The beginning of the marketing of the well-known moonshiner came just as Tennessee was making changes to its liquor laws, particularly in relation to the production, sales, and service of liquor and what’s branded as moonshine.

With manufacturing overseen by the state, the federal government overseeing taxes and local municipalities deciding through referendums if they want to be dry or wet, Tennessee liquor law is “a patchwork of laws from 1939 on … we just keep adding to the quilt, a patch here and there,” said liquor attorney Burrell.

In the wake of changes in liquor laws, Ole Smoky Moonshine Distillery entered the scene. In 2010, the distillery became the first federally licensed distillery in Eastern Tennessee. The company’s original distillery opened in 2010 in Gatlinburg and the Pigeon Forge location opened in 2014.

Employees behind long, bar-like counters tout bottles of the 100-proof original recipe as well as apple pie, watermelon, and a dozen other flavors. The only consumption on the premises in Pigeon Forge is of the samples of the company’s varieties, served up for $5 for nine samples along with a pitch for merchandise. Ole Smokey products are sold at liquor stores in several states.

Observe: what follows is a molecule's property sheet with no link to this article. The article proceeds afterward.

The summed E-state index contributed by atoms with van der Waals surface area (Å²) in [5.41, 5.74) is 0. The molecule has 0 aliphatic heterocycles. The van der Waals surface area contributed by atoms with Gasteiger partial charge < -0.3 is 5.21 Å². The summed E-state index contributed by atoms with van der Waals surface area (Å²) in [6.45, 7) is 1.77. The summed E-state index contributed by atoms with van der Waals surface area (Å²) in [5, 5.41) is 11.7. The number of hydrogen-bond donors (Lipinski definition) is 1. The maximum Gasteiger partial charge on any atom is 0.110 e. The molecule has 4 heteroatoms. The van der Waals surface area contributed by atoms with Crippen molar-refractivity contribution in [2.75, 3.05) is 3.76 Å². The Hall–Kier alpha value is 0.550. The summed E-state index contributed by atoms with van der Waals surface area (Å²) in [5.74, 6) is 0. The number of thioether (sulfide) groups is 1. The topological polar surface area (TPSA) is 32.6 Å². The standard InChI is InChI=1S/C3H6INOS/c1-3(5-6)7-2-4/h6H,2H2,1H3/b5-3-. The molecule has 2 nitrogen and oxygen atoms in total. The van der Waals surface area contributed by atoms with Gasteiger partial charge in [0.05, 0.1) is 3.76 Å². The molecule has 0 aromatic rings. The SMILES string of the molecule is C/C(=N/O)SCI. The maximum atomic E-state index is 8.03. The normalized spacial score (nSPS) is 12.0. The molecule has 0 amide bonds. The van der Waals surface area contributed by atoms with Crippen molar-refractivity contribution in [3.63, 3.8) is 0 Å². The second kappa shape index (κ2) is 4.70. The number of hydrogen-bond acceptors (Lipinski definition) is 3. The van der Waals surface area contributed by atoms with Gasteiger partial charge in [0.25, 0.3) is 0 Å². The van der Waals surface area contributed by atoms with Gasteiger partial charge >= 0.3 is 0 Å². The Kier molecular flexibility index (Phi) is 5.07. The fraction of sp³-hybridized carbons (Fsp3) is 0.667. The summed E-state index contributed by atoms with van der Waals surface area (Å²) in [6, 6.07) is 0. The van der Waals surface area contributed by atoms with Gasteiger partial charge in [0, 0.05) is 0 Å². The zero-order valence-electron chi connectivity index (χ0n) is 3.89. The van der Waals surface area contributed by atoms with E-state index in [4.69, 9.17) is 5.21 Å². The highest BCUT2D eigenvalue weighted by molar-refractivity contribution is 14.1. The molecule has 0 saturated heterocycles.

Ole Smoky opened only about a year after Popcorn Sutton’s death. Does Burrell think the introduction of legal ‘shine was unfair following the moonshiner’s suicide following law enforcement action stemming from illegal liquor?

“Unfair? I don’t think so,” the attorney said. “At the time it was just enforcing the laws on the books. That’s their job.”

Asked what she thought of the change of the legal status of moonshine on the heels of her father’s death, Sky Sutton said, “I think that over-the-counter moonshine and mountain-made likker are two different beasts. The over-the-counter kind now has its place on the shelves of liquor stores. The mountain-made kind is still elusive, mysterious, and much stronger.”

Sutton said she believes government-approved moonshine, like state lotteries, won’t crush more illicit activities.

“I think the government and the black market – booze, betting, etc. – are both as old as dirt and will both stay around for a long time,” she said.

Keith Roysdon writes news and pop culture articles for online sites. He’s a Tennessee resident after having worked in Indiana newspapers for 40 years, beginning in high school. His fourth co-authored true crime book will be published by The History Press in 2023. His crime novel “Seven Angels” won the 2021 Hugh Holton Award for Best Unpublished Novel from Mystery Writers of America Midwest.